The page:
We all remember the ‘good old days’ of driving onto a business estate on a cold, dark and wet Monday morning thinking ‘I don’t want to get out of my car’ and go prospecting along a row of grey soul destroying buildings. The secretary would either ignore you or take pity on you and let you in to dry off for 5 mins. Either way, all we got for our troubles was a good drenching and a compliment slip with a name on it.
Later that day, you’d call the number and ask for the name given only to be told they don’t take calls! Why oh why!
Luckily these days this method of obtaining new contacts has been made obsolete by the mighty ‘Networking’ meeting. A range of face to face or online meetings designed to get people talking and connecting through business interests or common goals. Everyone, it seems these days, whether they like it or not has become the salesperson or face of their business.
There’s no point in just turning up and hoping it will all go well though. You have to have a plan of action so here are my tips for getting a positive outcome from your networking events…
1. Have a plan – I’ve always attended networking events with the goal of agreeing with 3-4 people (who you’ve had a good ‘light’ conversation with) to have a coffee with you at a later date (date tbc).
2. Look smart and make sure you have at least 30 business cards to hand in your pocket or bag.
3. Arrive 15 mins early and ask if there’s a delegate list. If there is, select a few people who would make for a good connection for you. If you don’t know them, ask the host to introduce you during the event. If there’s not, ask the host who’s booked on to the event. You can generally get a lot of good information from the host before things start to get busy.
4. Get yourself a coffee and place yourself where the others will gather once they’ve got their drink. Do not stand at the door and definitely do not jump on them as they walk in!
5. Smile! It’s surprising how many people get nervous when networking and a smile can settle your nerves as well as the person who you make eye contact with. Say hi, I’m..(insert your name) and either ask their name or if you can read it on a badge, say – Hi Steve, I’m x, what is it that you do? OR break the ice with a throw away line such as.. It’s my first time at this event, Is it yours/what’s the format today(?) and you’re in the game!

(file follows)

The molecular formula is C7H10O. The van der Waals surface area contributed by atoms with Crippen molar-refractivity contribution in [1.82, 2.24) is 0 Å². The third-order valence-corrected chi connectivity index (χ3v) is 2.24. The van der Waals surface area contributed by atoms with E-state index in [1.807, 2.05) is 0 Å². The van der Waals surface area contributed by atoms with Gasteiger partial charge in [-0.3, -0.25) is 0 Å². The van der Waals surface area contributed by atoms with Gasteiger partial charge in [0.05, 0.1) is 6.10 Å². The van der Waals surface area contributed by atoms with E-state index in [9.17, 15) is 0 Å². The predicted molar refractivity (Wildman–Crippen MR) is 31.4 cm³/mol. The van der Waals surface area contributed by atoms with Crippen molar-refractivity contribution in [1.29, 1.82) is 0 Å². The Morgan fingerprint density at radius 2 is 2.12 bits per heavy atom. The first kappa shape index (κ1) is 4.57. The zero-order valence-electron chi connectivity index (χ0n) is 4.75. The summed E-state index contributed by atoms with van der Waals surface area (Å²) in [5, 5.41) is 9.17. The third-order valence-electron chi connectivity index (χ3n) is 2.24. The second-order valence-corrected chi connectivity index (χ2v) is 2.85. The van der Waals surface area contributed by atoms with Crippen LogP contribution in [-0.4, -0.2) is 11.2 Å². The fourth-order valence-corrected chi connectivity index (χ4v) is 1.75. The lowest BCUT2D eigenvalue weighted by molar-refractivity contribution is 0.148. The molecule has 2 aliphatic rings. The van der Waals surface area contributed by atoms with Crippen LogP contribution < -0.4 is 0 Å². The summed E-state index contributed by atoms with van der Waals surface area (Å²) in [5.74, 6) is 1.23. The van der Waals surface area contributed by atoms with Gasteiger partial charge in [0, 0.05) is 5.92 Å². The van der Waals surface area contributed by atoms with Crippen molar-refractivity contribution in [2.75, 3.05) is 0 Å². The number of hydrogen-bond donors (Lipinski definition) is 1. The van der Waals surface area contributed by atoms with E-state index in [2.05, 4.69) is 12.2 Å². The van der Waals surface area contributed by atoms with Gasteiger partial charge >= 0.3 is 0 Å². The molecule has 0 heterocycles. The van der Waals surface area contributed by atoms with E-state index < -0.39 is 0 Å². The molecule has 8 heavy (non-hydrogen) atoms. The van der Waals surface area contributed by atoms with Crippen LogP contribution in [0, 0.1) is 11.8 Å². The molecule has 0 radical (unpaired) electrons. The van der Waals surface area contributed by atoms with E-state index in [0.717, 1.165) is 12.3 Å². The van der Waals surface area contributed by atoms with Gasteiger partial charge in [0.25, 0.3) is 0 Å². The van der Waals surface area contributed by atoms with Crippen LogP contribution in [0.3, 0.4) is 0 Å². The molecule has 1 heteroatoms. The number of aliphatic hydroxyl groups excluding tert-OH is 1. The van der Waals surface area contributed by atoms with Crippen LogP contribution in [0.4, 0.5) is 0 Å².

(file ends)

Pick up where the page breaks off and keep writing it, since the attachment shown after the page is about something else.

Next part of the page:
6. Don’t do the hard sell. No one likes being sold at! Having experienced this many times over, it’s a conversation killer! Ask open ended questions, such as how did you get into x or who would be a good connection for you? The point is to be interested, not interesting. Don’t dominate the conversation – think two ears and one mouth and use them in this ratio.
7. Always be thinking – how can I help this person? Who do I know that I could introduce them to, to help them.
8. If you meet someone who you could help or would be a good contact for you then ask them if they’d like to catch up for a more in-depth conversation within a few days or a week or so. Get their card and keep it safe. Make your leave from them, grab another coffee and ask the host for that introduction. Rinse and repeat.
9. Later that day, send your new contacts an email with suggested dates and connect with them on social media without coming over as a stalker! Do your homework and find out more about them and their business so you’re ready for the next meeting. Better to be over prepared than under prepared!
10. Attend the coffee meeting with them and again, try to help them rather than sell to them. People buy from people they like and your time will come. They will naturally want to know more about you as the conversation unfolds. At worst, you’ve either done business, helped them or made a connection.